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Lower Moss Wood Educational Nature Reserve

 
    
 

Lower Moss Wood Wildlife hospital

 

When I first took over the running of Lower Moss Wood it was purely an educational nature reserve.  The thought  of setting up a wildlife hospital had never entered my head.  I originally started a barn owl breed and release scheme within months of taking on the warden's job.  Shortly after I was presented with two fox cubs to rear.  These had been found by a local landowner's dog who had taken himself for a walk.  He had retrieved one cub and buried it alive and was about to do the same with the other before he was spotted by his owner.  Fortunately both fox cubs lived to tell the tale.

Anyone can rear a bird or animal, but the problems mount up when the said creature reaches the stage where its liberty is in question.  It may look like its fellow species, it may even smell like its fellow species but it sure doesn't act like its fellow species.  Having given your patient the TLC you can offer, sleepless nights, cleaning and feeding, it is no wonder your charge does not want to part company.  This is when you realise there is more to wildlife rehab than meets the eye.  A love of animals and the urge to help every waif and stray that finds itself in trouble is not reason enough to enter the realms of wildlife rehabilitation.  Unless you have a wide knowledge of what actually happens in the real world of the species you are treating i.e. its habitat, nutritional needs, territory and social behaviour, your release may be thwart with problems.

Wildlife rehabilitation is a science not a hobby.  It is the responsibility of every wildlife rehabber to assess each case on its merits.  Once released the animal or bird has to compete with its wild counterparts to succeed.  Timing is also very important, many species have dispersal times and even migration has to be taken into consideration.

Rabbit kitten at 16 days oldWe have reared four Fox Cubs this year and they have now been released, at a safe siteEvery Spring, the hospital gets a steady influx of orphaned young


Twenty one years on and I am still learning, taking advice from others who have expertise in their own specialised field and liasing with vets.  Since the onset things have changed.  The workload has increased tremendously and now I rely on volunteers to help run the centre which now takes up to two thousand casualties a year.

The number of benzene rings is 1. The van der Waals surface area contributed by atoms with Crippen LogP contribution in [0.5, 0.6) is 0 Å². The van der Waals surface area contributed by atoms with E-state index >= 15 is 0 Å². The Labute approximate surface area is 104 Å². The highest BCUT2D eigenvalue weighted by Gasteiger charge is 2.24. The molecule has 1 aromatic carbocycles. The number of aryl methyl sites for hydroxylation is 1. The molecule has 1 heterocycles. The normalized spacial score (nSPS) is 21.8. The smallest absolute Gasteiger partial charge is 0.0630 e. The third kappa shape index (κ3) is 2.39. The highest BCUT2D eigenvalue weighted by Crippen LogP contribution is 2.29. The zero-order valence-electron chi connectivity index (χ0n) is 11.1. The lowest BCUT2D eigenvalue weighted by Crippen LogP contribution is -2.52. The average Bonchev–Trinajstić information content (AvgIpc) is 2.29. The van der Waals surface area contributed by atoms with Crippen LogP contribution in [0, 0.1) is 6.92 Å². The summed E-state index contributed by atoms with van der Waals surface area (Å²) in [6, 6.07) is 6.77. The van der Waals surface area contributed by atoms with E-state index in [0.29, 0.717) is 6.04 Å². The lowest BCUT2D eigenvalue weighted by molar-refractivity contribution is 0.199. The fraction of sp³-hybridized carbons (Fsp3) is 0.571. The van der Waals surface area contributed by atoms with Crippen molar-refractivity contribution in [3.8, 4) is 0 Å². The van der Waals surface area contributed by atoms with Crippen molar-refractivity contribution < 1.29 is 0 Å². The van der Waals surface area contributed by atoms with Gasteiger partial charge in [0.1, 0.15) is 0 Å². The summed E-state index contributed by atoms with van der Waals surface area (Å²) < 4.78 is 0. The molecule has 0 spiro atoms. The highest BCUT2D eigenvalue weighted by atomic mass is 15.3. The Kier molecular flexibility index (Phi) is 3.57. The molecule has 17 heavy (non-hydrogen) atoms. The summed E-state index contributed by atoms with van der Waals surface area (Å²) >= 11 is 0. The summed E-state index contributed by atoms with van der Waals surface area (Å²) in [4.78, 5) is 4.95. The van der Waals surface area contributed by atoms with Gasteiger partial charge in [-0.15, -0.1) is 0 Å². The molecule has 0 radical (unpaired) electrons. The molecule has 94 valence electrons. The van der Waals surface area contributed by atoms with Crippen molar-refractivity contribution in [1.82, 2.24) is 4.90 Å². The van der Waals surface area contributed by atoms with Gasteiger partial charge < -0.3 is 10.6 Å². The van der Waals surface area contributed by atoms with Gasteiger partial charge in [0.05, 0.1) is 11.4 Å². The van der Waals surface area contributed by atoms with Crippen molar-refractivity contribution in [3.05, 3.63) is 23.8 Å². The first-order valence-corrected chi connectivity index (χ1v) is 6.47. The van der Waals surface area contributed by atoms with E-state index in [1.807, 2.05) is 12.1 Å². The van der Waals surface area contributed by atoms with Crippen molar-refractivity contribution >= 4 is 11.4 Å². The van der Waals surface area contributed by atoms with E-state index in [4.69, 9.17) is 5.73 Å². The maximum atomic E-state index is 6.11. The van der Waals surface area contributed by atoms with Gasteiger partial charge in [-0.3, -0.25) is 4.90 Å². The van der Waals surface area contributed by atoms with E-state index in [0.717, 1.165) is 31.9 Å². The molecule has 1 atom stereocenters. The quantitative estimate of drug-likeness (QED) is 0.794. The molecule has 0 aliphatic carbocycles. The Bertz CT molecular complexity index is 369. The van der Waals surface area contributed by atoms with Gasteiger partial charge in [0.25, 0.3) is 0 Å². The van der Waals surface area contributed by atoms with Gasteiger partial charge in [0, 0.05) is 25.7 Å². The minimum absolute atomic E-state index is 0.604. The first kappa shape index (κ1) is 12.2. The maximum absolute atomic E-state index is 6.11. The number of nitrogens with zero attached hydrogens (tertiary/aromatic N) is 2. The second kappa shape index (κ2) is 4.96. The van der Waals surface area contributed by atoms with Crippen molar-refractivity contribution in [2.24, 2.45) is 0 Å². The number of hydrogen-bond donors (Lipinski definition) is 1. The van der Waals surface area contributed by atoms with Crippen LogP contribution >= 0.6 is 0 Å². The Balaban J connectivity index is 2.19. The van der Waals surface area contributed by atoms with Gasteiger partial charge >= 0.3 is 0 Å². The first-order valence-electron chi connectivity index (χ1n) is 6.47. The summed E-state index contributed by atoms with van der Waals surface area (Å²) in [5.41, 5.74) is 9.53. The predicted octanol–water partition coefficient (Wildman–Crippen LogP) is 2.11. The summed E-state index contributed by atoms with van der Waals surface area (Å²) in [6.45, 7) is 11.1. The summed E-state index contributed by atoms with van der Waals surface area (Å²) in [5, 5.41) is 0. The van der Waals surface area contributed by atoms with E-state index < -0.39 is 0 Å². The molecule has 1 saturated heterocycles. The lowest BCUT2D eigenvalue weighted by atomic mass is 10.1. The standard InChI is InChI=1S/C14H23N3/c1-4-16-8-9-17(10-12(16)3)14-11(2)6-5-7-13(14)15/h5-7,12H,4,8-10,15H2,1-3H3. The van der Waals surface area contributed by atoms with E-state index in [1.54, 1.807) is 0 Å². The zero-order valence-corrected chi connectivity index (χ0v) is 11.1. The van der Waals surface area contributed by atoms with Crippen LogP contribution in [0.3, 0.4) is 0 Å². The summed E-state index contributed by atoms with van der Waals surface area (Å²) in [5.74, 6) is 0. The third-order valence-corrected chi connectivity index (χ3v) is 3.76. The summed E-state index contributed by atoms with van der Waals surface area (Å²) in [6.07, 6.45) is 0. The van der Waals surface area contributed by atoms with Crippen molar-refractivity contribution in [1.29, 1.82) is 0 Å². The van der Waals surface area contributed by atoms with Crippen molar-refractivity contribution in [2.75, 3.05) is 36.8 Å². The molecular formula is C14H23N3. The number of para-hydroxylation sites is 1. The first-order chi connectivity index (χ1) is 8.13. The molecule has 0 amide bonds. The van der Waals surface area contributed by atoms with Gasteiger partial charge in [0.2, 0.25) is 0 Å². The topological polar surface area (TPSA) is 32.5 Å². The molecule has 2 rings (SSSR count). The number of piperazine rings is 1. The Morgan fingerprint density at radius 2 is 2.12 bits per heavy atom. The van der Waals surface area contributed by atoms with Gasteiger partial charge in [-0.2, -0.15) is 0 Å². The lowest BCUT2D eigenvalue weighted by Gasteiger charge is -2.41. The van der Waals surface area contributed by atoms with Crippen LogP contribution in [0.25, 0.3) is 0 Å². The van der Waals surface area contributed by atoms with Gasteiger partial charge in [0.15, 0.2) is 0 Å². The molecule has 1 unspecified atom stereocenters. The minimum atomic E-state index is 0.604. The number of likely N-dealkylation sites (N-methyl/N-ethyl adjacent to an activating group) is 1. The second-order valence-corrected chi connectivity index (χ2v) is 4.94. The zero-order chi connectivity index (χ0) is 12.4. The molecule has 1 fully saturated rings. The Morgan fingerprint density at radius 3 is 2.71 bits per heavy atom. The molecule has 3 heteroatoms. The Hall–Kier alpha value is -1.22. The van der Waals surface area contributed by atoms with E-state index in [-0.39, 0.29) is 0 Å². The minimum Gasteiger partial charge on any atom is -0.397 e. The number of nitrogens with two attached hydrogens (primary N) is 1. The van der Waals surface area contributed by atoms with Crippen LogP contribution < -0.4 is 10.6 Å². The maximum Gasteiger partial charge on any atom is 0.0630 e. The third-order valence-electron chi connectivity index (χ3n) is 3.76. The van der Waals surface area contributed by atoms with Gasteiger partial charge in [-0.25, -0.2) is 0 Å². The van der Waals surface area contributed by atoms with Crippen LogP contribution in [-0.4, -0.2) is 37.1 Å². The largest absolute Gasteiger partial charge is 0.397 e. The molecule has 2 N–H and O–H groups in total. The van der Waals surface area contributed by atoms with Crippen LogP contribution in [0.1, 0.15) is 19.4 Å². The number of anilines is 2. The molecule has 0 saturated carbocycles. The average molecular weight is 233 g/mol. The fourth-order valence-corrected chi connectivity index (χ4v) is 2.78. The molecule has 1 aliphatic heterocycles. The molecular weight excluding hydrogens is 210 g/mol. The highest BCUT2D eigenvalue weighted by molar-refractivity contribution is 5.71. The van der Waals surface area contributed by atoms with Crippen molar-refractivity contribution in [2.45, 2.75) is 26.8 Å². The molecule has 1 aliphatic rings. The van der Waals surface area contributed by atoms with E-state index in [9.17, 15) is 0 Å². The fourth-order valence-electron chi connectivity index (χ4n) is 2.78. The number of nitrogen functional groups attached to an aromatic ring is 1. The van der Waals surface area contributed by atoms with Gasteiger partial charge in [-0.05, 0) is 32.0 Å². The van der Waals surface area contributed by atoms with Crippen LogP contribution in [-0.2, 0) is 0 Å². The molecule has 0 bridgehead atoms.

There is no substitute for a good vet so it is important you can build up a good working relationship and hope that he does not mind being called out at all hours of the night.  This happened just recently when we had to call about an injured badger found on the roadside.  After receiving the call we referred it straight to our vet Dave Walker at the Ark Veterinary Surgery in Mobberley.  The finder had the animal in the back of his car and it was obviously in need of immediate treatment.  After going to bed early having had a hard day, Dave dragged himself out of bed and by the time we arrived on the scene he had assessed the animal and made it comfortable for the night.  The next day he carried out some orthopaedic work on what was a very badly broken leg and cleaned up all the other cuts and grazes.  A few weeks later the steel pin that was inserted to hold the leg together was removed.  The badger then spent the next few weeks recovering from its ordeal at Lower Moss Wood Wildlife Hospital till it was ready for release.

The release took place near to the spot from where it was first discovered.  I was assisted by Mike Taylor of the Wirrall and Cheshire Badger Group.  Mike often helps on badger releases and relocations.  It was obviously in the right area, as the box in which the animal was virtually being ripped apart at the seams.  The door was opened and the badger bolted at the speed of light.  A perfect ending achieved by teamwork.